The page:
“Tram-train is a fundamentally proven concept and early introduction is required – the benefits are too great for the opportunity to realise them to be missed,” Mr Inskip said.
“It is integral to creating the necessary capacity needed for the future development of both light and heavy rail in our cities, bridging the gap between local, urban rail services and light rail systems and optimising heavy and light rail systems’ assets.
“It will also deliver real benefits to passengers – increased frequencies, faster journey times and improved city centre penetration.”
It’s no surprise to find that the press release was not accompanied by any details or numbers to support the three proposed tram-train services. McNulty has suggested making savings by de-staffing stations and reducing the number of trains running. But Centro has opposed de-staffing of stations, and wants to increase the number of trains running.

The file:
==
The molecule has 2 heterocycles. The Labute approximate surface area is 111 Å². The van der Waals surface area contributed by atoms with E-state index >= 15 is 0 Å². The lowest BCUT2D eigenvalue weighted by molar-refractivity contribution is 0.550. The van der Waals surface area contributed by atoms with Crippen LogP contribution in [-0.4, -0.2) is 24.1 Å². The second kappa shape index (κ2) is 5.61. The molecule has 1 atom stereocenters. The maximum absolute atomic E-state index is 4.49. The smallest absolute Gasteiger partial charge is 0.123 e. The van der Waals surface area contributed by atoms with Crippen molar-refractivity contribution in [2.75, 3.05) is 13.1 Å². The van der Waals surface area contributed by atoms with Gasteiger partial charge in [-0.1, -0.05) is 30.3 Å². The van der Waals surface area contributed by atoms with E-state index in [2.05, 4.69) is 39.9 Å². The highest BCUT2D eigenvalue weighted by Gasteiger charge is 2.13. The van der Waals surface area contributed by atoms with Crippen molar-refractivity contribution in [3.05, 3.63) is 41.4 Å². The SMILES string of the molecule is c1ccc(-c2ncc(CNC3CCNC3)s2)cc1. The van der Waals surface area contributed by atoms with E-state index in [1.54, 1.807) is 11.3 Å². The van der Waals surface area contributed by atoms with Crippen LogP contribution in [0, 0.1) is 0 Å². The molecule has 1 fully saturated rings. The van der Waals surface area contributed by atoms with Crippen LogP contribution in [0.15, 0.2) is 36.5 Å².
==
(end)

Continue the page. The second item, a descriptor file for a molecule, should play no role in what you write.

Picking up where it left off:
So the Centro and McNulty positions are not compatible with one another. At present, and in the foreseeable future, there is no value for money or economic case for running rail or tram services between Walsall and Wolverhampton.
Walsall and Wolverhampton
The rail service between these towns (11 km apart) ended a few years ago because only 60,000 journeys were made in a year, and the subsidy needed was £700,000. In other words, every return trip required a subsidy of £22. (These services were not even paying the full cost of the infrastructure, since the route is used by freight and diverted passenger trains.) The return bus fare is about £4, which is dear enough.
South Staffordshire Line
I’m not sure what the idea would be behind running tram-trains between Walsall and Wednesbury, and Wednesbury and Stourbridge. Restoring the South Staffordshire line makes sense as part of a national railfreight strategy, but there is no financial or transport case for tram-train on it.
On 28 June, transport secretary Justine Greening announced the appointment of four non-executive directors to the board of HS2 Ltd. They include Godric Smith, a former spin doctor for Tony Blair, and Richard Brown, a former chief executive of Eurostar. Here’s the details from the press release.